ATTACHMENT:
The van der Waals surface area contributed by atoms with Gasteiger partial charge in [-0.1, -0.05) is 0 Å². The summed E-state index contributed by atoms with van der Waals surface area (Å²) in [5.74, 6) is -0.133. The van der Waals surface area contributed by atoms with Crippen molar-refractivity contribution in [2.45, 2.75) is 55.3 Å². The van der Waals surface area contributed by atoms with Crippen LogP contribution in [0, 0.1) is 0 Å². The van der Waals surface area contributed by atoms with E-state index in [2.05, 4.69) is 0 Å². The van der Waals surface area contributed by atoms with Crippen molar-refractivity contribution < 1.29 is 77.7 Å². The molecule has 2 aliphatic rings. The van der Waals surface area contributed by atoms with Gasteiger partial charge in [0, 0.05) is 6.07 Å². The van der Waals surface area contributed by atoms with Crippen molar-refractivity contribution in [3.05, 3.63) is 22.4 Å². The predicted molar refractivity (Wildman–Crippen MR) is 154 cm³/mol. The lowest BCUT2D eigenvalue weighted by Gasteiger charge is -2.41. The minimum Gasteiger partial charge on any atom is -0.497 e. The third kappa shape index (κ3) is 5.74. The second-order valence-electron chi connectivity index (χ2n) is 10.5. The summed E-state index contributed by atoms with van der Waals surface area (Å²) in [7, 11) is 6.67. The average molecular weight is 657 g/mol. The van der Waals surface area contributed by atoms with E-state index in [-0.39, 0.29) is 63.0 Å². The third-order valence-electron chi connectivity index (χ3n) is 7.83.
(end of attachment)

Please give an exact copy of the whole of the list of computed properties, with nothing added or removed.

The van der Waals surface area contributed by atoms with Gasteiger partial charge in [-0.1, -0.05) is 0 Å². The summed E-state index contributed by atoms with van der Waals surface area (Å²) in [5.74, 6) is -0.133. The van der Waals surface area contributed by atoms with Crippen molar-refractivity contribution in [2.45, 2.75) is 55.3 Å². The van der Waals surface area contributed by atoms with Crippen LogP contribution in [0, 0.1) is 0 Å². The van der Waals surface area contributed by atoms with E-state index in [2.05, 4.69) is 0 Å². The van der Waals surface area contributed by atoms with Crippen molar-refractivity contribution < 1.29 is 77.7 Å². The molecule has 2 aliphatic rings. The van der Waals surface area contributed by atoms with Gasteiger partial charge in [0, 0.05) is 6.07 Å². The van der Waals surface area contributed by atoms with Crippen molar-refractivity contribution in [3.05, 3.63) is 22.4 Å². The predicted molar refractivity (Wildman–Crippen MR) is 154 cm³/mol. The lowest BCUT2D eigenvalue weighted by Gasteiger charge is -2.41. The minimum Gasteiger partial charge on any atom is -0.497 e. The third kappa shape index (κ3) is 5.74. The second-order valence-electron chi connectivity index (χ2n) is 10.5. The summed E-state index contributed by atoms with van der Waals surface area (Å²) in [7, 11) is 6.67. The average molecular weight is 657 g/mol. The van der Waals surface area contributed by atoms with E-state index in [-0.39, 0.29) is 63.0 Å². The third-order valence-electron chi connectivity index (χ3n) is 7.83.